Obviously, the Zero Waste International Alliance is operating on a bigger scale than buying bamboo toothbrushes and refusing plastic straws. Even here at UConn, there are student action groups who feel that working on larger-scale change is more effective. ConnPIRG has a Save the Earth campaign, which is a combination of its previous Zero Waste and 100% Renewable Energy campaigns.
This year PIRG’s Save the Earth campaign will be pressuring UConn to break their contract with Coca Cola when it goes up for renewal this year. Instead of purchasing all beverages on campus from Coca Cola, a company known for bad environmental practices, PIRG wants UConn to buy from smaller, local and ethical vendors.
Many activists prefer this kind of large-scale action and question how much difference one person’s lifestyle can make. However, I don’t think the “large-scale” argument should be used to disparage small-scale efforts, or to remove a sense of personal accountability. We’re all consumers, and it’s because we consume things that companies keep selling us things. Obviously in a capitalist society we can’t just stop consuming everything. But that doesn’t mean we can’t all at least work toward minimizing the damage we personally contribute.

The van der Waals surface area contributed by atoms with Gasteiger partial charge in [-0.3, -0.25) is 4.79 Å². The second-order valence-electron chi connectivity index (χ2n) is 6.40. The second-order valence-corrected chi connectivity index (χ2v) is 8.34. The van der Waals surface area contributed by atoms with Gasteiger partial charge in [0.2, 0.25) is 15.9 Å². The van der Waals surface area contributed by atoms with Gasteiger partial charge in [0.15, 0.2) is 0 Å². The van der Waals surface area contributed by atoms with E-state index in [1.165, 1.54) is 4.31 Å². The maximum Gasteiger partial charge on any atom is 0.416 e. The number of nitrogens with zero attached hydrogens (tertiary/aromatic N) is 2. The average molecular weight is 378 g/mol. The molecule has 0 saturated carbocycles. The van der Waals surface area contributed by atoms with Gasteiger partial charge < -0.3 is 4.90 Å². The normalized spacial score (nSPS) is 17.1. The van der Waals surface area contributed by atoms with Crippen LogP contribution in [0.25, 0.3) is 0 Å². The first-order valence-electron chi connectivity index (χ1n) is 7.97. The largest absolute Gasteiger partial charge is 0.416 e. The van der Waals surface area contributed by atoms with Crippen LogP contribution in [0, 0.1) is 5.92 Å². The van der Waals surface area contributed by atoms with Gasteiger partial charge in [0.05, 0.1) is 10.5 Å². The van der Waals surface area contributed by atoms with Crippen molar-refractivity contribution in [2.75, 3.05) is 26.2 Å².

Which is exactly what I’m going to do throughout the course of this semester.
Although it’s easy to feel powerless in the face of environmental catastrophe, as of right now, I know I can make a lot of changes to live a more zero waste lifestyle which I believe will have an impact.
From now until finals, I’m going to make one change each week to reduce waste and consume less. In the articles that fill this column in the coming weeks you might see product reviews of zero waste items, how-tos for making zero waste replacements, anecdotes about things I try and fail at. My goal with this column is to document the reality of working toward zero waste, specifically as a college student in rural Connecticut. I don’t have limitless financial resources, or bulk stores on every corner or a house with a backyard where I can start a compost. What does that mean for living sustainably?